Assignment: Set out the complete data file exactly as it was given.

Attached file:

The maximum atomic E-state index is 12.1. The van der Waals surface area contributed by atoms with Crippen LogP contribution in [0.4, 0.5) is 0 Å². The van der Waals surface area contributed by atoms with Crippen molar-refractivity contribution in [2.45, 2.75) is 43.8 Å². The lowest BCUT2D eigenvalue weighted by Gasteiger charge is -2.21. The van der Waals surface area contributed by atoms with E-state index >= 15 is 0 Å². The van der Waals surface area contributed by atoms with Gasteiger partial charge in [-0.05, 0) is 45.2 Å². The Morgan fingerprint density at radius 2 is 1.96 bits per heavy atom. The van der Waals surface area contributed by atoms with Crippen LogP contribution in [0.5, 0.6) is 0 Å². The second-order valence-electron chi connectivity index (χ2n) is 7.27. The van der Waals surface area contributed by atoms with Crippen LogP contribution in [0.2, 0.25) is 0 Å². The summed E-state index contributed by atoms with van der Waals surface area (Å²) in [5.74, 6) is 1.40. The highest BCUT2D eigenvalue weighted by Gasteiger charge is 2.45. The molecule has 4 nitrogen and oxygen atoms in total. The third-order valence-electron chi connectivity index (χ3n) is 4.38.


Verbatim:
The maximum atomic E-state index is 12.1. The van der Waals surface area contributed by atoms with Crippen LogP contribution in [0.4, 0.5) is 0 Å². The van der Waals surface area contributed by atoms with Crippen molar-refractivity contribution in [2.45, 2.75) is 43.8 Å². The lowest BCUT2D eigenvalue weighted by Gasteiger charge is -2.21. The van der Waals surface area contributed by atoms with E-state index >= 15 is 0 Å². The van der Waals surface area contributed by atoms with Gasteiger partial charge in [-0.05, 0) is 45.2 Å². The Morgan fingerprint density at radius 2 is 1.96 bits per heavy atom. The van der Waals surface area contributed by atoms with Crippen LogP contribution in [0.5, 0.6) is 0 Å². The second-order valence-electron chi connectivity index (χ2n) is 7.27. The van der Waals surface area contributed by atoms with Crippen LogP contribution in [0.2, 0.25) is 0 Å². The summed E-state index contributed by atoms with van der Waals surface area (Å²) in [5.74, 6) is 1.40. The highest BCUT2D eigenvalue weighted by Gasteiger charge is 2.45. The molecule has 4 nitrogen and oxygen atoms in total. The third-order valence-electron chi connectivity index (χ3n) is 4.38.